I’m going to go back to a basic concept for this blog post – pricing your work, specifically calculating an hourly labor rate, also known as a charge rate.
There are four basic ways to charge for your construction related services. These are:
- Fixed fee or lump sum pricing
- Time & Material pricing
- Cost Plus
- Using an hourly rate
Many contractors use a variation on one or more of these methods. I’m going to look at using an hourly rate and its impact on your business.
There are good and bad sides to using an hourly rate, also known as a charge rate. It’s an easy way to calculate a sales price if you are not good at estimating. Some who use this method claim it is more “fair” to the customer to bill by the hour rather than a lump sum contract. It also gives the guy in the field the ability to price out his work on the spot for small jobs or change work orders.
But there are also downsides. One is the perception by the customer that they will get all non-labor expenses at the contractor’s cost, similar to Cost Plus contracting. This can be a problem if the contractor doesn’t do a good job of defining exactly what is included in the rate per hour and how materials, subs and other costs will be billed to the customer.
Another problem with this method is that it shifts the entire overhead burden of the company onto the labor rate. If you or one of your employees gets sick, or if incoming jobs slow down and you don’t work the required number of hours, you will end up “cash poor” very quickly.
If you charge for your work or service by the hour, it is critical that you use the correct rate. The correct rate will provide enough to pay all job costs, overhead and make an 8% net profit. If you don’t use the correct rate, you will not make a profit and often not be able to cover your overhead. It is just that simple.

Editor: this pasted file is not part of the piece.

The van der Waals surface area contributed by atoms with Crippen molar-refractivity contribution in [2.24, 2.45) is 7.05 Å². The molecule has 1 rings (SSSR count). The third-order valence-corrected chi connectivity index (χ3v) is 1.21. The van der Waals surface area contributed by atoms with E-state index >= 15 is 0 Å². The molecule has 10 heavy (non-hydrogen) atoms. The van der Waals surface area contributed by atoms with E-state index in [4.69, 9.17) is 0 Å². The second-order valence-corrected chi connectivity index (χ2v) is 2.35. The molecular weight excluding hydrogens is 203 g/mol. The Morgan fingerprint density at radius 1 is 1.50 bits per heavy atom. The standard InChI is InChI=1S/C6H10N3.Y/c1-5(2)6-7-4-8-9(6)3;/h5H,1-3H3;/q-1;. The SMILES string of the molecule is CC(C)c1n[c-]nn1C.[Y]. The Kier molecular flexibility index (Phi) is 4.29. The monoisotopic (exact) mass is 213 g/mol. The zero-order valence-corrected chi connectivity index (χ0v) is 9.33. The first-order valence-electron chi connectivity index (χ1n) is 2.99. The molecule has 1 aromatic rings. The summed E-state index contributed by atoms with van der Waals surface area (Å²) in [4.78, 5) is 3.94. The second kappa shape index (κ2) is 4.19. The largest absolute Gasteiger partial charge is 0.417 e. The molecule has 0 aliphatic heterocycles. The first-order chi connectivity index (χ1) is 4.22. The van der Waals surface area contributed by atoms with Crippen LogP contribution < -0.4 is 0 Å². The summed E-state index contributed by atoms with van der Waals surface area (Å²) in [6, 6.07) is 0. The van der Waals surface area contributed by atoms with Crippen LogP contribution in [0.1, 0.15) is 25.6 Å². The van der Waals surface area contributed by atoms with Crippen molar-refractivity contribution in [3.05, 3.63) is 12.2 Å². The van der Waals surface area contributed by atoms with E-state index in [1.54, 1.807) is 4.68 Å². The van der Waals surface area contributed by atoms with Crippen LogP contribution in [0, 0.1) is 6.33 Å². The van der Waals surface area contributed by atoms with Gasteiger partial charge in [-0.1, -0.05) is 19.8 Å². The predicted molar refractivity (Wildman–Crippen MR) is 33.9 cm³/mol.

The correct rate is based on the needs of your business. One mistake too many make is to charge what they perceive is the “going rate” for the same work. If you don’t take the time to calculate your actual costs, or don’t know how, your company can lose money quickly if what you think is the “going rate” is too low. Your charge rate should be based on your company’s numbers and not be influenced by anything outside your company. This applies especially to your competitors pricing. Since most contractors price jobs incorrectly, if you model your numbers after theirs, what does that make your numbers?
Calculating the correct hourly rate or charge rate can be a nuisance, but the math is simple. Your rate will include your labor cost, along with all the overhead and profit needs of your business added on. The calculation is done by assuming the worker will work a given number of hours per year. That number is then divided into the total company overhead and profit to arrive at the rate per hour that is needed. This method can be used to arrive at one or more different billing rates per hour for different employees.
Let’s do a quick calculation.
Assume you do service work, and have three guys doing fieldwork at $18.00 an hour. We can bill the three guys out at 36 hours per week, 50 weeks per year for a total of 1,800 billable annual hours per employee per year.
Let’s assume that our annual overhead expense is $120,150. We want to make at least $35,600 net profit, which is close to 8% of what we hope our sales will be.
In order to assign all of our overhead and profit to our labor rate, we would divide $155,750 ($120,150 + $35,600) by 5,400 (1,800 X 3 = 5,400) hours and our overhead and profit rate per hour is $28.84.
Add the labor rate of $18.00 to our overhead and profit number of $28.84 and you get a billable rate of $46.84. You would, of course, round that number to a marketable figure.
Now if we wanted a lower rate per hour, transfer some of the overhead and profit to the material cost. Do that by charging our materials at cost plus 30%, 35% or even more.
Be sure to realistically estimate the amount of materials to be used. Deduct the markup on materials from overhead and profit expenses above, and recalculate your hourly rate. I normally recommend a minimum of 35% and preferably higher. Don’t markup anything that you can afford to pay for a second time out of your own pocket. (Our Markup Calculator software makes all this easy.)
The same method could be used if you have sub or specialty contractors or other costs involved with your job. If you bring in an electrician, plumber or HVAC sub, add a similar percentage to the amount they bill for their work.
The main reason that contractors go out of business is not charging enough for the work they do or service they provide. Setting your hourly rate too low by comparing your rate to some mythical “industry standard” is foolishness.
Whatever method of pricing you use, do your own math. Set your target at 8% minimum net profit. Once your numbers are calculated, stick to them like glue. That is the way smart contractors make good money in construction.